EPSOM, England (Reuters) - Red Bull’s Daniel Ricciardo will have a grid penalty for Sunday’s Canadian Grand Prix after winning in Monaco with a damaged power unit, technical head Adrian Newey said on Monday.
The designer told Reuters at a Motorsport Hall of Fame awards event that a penalty of some sort was inevitable for the Australian, who is third in the championship behind Mercedes’ Lewis Hamilton and Ferrari’s Sebastian Vettel.
The top three have all won two races this season, but Ricciardo is 38 points off Hamilton’s lead due to reliability issues and a collision with team mate Max Verstappen in Azerbaijan.
“He will definitely be taking some penalties in Montreal, we haven’t heard at the moment just how many,” Newey said.
“One of things there is whether the battery was damaged or not in Monaco, so until we know that from Renault we don’t know exactly what we’re facing.
“The K is definitely a penalty,” added Newey, referring to the MGU-K, the motor generator unit that recovers the energy generated while braking.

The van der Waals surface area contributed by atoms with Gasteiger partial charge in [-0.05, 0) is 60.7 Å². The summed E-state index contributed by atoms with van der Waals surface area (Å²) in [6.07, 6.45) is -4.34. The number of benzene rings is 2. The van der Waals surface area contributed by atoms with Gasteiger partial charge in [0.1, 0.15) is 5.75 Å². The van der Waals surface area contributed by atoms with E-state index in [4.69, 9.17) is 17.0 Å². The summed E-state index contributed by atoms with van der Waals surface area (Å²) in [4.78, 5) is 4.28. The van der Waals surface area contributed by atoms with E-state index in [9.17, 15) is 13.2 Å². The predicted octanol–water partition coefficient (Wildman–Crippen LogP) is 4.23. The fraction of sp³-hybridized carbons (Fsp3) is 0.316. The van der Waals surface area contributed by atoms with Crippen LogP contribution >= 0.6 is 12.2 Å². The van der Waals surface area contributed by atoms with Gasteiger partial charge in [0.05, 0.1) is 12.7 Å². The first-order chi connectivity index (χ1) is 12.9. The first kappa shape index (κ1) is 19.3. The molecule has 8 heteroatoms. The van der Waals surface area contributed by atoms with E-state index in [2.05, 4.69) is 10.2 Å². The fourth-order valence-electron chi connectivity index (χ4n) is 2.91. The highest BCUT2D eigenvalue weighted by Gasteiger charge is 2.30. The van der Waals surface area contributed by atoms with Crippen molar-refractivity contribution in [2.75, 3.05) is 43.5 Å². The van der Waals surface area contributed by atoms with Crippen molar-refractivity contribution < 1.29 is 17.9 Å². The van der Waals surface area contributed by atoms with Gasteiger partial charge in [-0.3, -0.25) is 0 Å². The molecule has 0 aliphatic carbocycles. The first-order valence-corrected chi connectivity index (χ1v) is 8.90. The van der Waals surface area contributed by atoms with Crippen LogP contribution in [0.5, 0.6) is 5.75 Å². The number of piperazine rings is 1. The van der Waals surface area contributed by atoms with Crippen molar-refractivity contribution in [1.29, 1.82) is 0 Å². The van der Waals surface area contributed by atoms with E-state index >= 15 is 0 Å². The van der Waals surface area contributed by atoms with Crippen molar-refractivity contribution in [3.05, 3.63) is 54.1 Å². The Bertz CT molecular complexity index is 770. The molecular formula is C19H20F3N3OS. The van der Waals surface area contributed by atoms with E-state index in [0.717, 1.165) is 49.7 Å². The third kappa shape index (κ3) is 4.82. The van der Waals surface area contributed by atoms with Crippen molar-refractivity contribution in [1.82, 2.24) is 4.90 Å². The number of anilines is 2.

The MGU-K on Ricciardo’s car stopped working completely during the Monaco race, which he won from pole position, and he raced without it for some 50 laps on the tight and twisty street circuit.
Some media reports after Monaco suggested engine providers Renault had discovered the MGU-K was salvageable, and that Ricciardo would escape a penalty, but Newey laughed at that suggestion.
“I rather doubt it, considering it caught fire and was a burnt out, charred wreck,” he said. “I would be somewhat surprised at that one.”
Drivers are allowed three power units per season but only two MGU-Ks, two energy stores and two control units without incurring a 10 place penalty for the subsequent race.
Ricciardo, who was third in Montreal last year behind the Mercedes pair of Hamilton and Valtteri Bottas, was already on his second MGU-K after a failure in Bahrain.
Renault, whose engines are branded Tag Heuer in the Red Bull, are bringing an upgrade to Canada but Newey said it would not be a massive step up.
“It’s about one percent (more power), which is a tenth of a second so it’s worth having but it’s not a make or break,” he said.
Reporting by Alan Baldwin, editing by Ed Osmond
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